Conant's Plan for U.S. History Is to Be Inaugurated in May
Reading Lists for Elementary and Advanced Study to Be Ready in May
President Conant's plan for extra-curricular study of United States history will be inaugurated next month, it was announced yesterday. The program of study will be available to college students and the general public, and prizes will be awarded on the basis of competitive examinations.
The committee responsible for the report and organization of the new plan is as follows: Kenneth B. Murdock '16, professor of English, chairman; James P. Baxter, 3rd, Professor of History; Chester N. Greenough '98, professor of English; Howard M. Jones, professor of English; Francis O. Matthiessen, associate professor of History and Literature; Frederick Merk, professor of History; Samuel E. Morison '08, professor of History; and Arthur M. Schlesinger, professor of History.
A comprehensive syliabus for both elementary and advanced study of American history will be available in May, and the committee will arrange public lecture courses by members of the University, distinguished visiting scholars, writers, critics, and men of affairs.
Prizes will be awarded on the basis of yearly examinations for students and the general public, and will be known as the William H. Bliss Awards in American History. Mrs. Charles Warren, of Washington, D. C., has established a fund in memory of her father which will cover all expenses of the plan for five years.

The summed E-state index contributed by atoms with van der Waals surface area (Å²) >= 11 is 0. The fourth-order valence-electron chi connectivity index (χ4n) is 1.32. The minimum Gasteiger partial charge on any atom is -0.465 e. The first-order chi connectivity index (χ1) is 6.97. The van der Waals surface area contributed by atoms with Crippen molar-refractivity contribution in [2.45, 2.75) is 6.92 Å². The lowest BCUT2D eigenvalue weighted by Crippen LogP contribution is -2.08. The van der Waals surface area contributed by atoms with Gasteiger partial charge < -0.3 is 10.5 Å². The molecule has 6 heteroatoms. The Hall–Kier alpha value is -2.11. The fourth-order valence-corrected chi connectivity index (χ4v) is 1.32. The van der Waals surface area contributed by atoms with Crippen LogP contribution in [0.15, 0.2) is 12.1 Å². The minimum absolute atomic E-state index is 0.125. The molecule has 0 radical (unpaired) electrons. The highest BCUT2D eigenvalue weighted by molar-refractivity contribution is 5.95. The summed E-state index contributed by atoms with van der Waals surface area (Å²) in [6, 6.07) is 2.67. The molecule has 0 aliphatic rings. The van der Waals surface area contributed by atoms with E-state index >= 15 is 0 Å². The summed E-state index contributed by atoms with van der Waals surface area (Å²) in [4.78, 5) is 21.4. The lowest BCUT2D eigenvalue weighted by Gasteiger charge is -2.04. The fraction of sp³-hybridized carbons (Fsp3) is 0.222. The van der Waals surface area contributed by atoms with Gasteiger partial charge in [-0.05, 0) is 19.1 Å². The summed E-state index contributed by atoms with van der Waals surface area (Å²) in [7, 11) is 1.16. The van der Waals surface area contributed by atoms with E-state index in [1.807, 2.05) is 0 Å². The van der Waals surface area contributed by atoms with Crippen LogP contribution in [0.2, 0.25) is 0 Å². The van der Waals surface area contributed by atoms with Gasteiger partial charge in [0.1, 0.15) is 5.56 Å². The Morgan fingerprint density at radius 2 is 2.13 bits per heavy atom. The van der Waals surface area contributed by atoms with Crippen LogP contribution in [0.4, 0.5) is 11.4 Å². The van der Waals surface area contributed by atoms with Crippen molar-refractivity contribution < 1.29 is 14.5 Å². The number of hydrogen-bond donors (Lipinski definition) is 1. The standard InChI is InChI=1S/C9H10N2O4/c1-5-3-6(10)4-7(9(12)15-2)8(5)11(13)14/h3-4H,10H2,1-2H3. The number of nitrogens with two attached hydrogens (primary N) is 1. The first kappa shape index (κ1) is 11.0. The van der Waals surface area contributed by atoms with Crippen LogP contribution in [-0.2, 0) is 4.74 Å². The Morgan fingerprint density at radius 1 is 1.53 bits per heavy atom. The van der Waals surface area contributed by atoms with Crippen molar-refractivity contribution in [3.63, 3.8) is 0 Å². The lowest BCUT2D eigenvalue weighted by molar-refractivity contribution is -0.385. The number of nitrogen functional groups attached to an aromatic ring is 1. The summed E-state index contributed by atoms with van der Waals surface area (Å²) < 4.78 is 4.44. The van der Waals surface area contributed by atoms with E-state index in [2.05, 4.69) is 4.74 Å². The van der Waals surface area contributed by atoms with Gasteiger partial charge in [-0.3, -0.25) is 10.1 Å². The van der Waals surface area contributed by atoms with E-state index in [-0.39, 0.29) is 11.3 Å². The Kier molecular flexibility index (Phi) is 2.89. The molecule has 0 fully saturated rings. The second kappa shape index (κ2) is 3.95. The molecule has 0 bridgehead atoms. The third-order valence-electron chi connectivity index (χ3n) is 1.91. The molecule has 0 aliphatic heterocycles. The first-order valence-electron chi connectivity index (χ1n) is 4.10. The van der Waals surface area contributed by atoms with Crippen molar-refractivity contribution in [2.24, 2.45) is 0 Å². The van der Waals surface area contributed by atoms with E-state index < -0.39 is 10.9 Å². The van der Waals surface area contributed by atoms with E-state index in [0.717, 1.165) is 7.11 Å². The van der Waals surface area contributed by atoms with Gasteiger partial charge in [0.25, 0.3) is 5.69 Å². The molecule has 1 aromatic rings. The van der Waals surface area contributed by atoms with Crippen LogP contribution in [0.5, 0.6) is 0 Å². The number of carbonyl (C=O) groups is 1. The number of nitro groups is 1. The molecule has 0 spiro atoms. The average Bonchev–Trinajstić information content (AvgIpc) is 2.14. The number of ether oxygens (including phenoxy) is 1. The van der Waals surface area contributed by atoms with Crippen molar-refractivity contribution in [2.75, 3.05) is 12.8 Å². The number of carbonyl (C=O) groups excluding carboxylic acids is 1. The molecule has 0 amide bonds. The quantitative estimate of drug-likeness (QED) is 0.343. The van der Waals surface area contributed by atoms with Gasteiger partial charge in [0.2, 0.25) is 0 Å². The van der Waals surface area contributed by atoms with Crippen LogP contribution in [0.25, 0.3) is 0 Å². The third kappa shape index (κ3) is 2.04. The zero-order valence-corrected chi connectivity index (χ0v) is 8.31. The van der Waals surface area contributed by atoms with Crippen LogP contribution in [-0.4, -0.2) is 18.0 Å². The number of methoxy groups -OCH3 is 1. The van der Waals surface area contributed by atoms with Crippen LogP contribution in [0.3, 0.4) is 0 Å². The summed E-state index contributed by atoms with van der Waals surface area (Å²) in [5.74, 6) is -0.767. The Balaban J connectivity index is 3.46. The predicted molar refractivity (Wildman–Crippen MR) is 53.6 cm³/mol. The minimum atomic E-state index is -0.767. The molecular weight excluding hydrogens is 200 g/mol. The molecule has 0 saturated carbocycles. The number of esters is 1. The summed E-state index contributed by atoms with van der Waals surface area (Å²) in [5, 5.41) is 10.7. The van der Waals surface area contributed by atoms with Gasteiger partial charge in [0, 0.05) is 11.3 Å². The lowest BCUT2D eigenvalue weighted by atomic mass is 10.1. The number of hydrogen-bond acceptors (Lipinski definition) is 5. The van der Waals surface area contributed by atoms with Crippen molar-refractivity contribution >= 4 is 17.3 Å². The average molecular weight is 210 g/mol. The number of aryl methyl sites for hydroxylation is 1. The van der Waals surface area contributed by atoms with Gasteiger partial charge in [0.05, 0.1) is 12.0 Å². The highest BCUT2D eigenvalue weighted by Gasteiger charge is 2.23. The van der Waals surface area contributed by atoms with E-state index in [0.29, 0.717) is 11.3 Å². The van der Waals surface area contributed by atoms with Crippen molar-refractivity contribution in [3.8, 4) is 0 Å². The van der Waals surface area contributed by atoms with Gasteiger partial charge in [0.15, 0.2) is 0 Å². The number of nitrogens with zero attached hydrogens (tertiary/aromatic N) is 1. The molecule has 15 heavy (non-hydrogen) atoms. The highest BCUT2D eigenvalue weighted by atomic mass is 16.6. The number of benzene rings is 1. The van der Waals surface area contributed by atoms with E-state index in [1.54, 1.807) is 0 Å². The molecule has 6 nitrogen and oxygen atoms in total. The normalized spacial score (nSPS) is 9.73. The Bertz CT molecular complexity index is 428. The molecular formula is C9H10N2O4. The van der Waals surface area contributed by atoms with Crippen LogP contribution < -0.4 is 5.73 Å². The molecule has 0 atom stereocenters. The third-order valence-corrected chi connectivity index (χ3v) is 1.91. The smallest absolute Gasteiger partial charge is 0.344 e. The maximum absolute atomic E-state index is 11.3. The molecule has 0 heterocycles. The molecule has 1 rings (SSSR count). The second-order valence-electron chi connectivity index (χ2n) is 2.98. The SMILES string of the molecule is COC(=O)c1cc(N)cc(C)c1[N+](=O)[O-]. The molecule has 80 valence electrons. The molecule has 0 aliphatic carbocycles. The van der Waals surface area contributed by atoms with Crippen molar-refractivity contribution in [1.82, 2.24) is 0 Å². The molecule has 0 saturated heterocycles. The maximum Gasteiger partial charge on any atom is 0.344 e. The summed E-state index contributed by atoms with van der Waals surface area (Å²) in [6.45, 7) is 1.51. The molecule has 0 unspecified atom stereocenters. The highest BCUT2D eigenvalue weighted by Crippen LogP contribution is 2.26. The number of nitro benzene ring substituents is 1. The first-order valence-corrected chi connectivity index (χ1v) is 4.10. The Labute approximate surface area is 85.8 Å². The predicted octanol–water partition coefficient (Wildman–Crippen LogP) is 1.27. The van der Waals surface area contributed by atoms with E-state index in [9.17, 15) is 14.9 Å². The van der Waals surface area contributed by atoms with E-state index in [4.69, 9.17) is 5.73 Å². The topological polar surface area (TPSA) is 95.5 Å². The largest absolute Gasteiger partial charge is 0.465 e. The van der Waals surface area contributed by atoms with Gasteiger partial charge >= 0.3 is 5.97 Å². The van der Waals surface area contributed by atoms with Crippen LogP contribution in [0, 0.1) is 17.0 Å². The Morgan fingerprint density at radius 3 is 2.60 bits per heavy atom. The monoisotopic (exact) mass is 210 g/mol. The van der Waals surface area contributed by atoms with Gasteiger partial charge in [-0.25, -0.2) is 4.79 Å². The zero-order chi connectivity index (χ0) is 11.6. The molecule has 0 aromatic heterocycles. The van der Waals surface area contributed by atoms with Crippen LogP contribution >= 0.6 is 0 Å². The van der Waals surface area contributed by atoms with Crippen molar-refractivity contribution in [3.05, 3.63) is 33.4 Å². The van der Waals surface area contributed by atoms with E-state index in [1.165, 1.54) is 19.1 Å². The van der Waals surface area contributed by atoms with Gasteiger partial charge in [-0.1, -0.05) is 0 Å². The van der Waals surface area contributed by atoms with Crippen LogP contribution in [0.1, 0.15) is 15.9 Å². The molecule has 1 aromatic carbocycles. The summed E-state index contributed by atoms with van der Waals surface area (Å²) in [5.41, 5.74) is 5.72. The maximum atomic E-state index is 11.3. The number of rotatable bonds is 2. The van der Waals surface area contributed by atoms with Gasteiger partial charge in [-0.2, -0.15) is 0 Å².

The plan was recommended to the Board of Overseers by President Conant in his recent report in which he expressed a desire to "inoculate the student body with an educational virus." He said that, "the importance of a knowledge of American History to every citizen is evident."
Stressing the idea that the best education is an individual development continuing through life, President Conant reported that he wanted the history plan to counteract the widespread attitude that "the only road to knowledge lies through formal instruction administered by a college . . ."
"To encourage such study is clearly a valuable undertaking for any educational institution which desires to serve as completely as possible the community of which it is a part," stated the faculty committee report. The plan should serve not only undergraduates, "but also graduates and properly qualified members of the public who desire some organized study of a subject of fundamental importance for any active-minded American citizen."
Detailed suggestions of the committee are that competitions for the prizes will be open to any student not taking courses in fields related to American history; that fine books and certificates by awarded to students with the best records; that discussion groups be organized in the Houses; that summer "reading parties" to organized by instructors.
The report continues, "The experiment will afford a new integration between Harvard and the general public, by offering a course which can be taken in whole or in part by any intelligent citizen, and whose patriotic value, in the best sense, will be admitted by everyone.